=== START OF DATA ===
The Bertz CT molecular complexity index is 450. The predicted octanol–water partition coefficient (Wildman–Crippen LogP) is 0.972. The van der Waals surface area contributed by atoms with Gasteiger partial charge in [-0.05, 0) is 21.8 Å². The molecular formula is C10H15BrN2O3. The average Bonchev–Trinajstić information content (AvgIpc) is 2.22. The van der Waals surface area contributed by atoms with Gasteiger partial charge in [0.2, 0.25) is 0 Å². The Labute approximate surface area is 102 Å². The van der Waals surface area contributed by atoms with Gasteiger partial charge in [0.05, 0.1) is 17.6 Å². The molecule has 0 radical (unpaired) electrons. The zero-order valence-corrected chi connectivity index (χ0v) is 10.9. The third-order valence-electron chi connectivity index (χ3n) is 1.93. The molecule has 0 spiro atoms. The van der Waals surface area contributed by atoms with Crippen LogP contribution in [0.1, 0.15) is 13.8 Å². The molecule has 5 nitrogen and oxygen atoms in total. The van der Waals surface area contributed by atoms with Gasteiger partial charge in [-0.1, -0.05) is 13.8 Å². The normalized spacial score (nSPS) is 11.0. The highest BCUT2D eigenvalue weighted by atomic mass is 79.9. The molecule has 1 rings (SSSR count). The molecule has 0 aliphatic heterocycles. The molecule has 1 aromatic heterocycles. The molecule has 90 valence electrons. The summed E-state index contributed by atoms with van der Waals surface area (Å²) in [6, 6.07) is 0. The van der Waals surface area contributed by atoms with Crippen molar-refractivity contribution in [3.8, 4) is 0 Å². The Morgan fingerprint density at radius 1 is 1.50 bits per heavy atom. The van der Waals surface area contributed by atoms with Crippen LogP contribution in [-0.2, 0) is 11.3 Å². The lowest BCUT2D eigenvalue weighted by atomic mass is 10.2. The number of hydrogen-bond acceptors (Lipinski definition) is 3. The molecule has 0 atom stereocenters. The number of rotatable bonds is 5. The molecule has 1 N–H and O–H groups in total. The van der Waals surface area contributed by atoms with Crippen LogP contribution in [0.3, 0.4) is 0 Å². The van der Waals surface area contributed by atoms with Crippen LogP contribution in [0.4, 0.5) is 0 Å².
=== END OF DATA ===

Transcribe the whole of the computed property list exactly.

The Bertz CT molecular complexity index is 450. The predicted octanol–water partition coefficient (Wildman–Crippen LogP) is 0.972. The van der Waals surface area contributed by atoms with Gasteiger partial charge in [-0.05, 0) is 21.8 Å². The molecular formula is C10H15BrN2O3. The average Bonchev–Trinajstić information content (AvgIpc) is 2.22. The van der Waals surface area contributed by atoms with Gasteiger partial charge in [0.2, 0.25) is 0 Å². The Labute approximate surface area is 102 Å². The van der Waals surface area contributed by atoms with Gasteiger partial charge in [0.05, 0.1) is 17.6 Å². The molecule has 0 radical (unpaired) electrons. The zero-order valence-corrected chi connectivity index (χ0v) is 10.9. The third-order valence-electron chi connectivity index (χ3n) is 1.93. The molecule has 0 spiro atoms. The van der Waals surface area contributed by atoms with Crippen LogP contribution in [0.1, 0.15) is 13.8 Å². The molecule has 5 nitrogen and oxygen atoms in total. The van der Waals surface area contributed by atoms with Gasteiger partial charge in [-0.1, -0.05) is 13.8 Å². The normalized spacial score (nSPS) is 11.0. The highest BCUT2D eigenvalue weighted by atomic mass is 79.9. The molecule has 1 rings (SSSR count). The molecule has 0 aliphatic heterocycles. The molecule has 1 aromatic heterocycles. The molecule has 90 valence electrons. The summed E-state index contributed by atoms with van der Waals surface area (Å²) in [6, 6.07) is 0. The van der Waals surface area contributed by atoms with Crippen molar-refractivity contribution in [3.8, 4) is 0 Å². The Morgan fingerprint density at radius 1 is 1.50 bits per heavy atom. The van der Waals surface area contributed by atoms with Crippen LogP contribution in [-0.2, 0) is 11.3 Å². The lowest BCUT2D eigenvalue weighted by atomic mass is 10.2. The number of hydrogen-bond acceptors (Lipinski definition) is 3. The molecule has 0 atom stereocenters. The number of rotatable bonds is 5. The molecule has 1 N–H and O–H groups in total. The van der Waals surface area contributed by atoms with Crippen LogP contribution in [0.3, 0.4) is 0 Å². The van der Waals surface area contributed by atoms with Crippen LogP contribution in [0.4, 0.5) is 0 Å².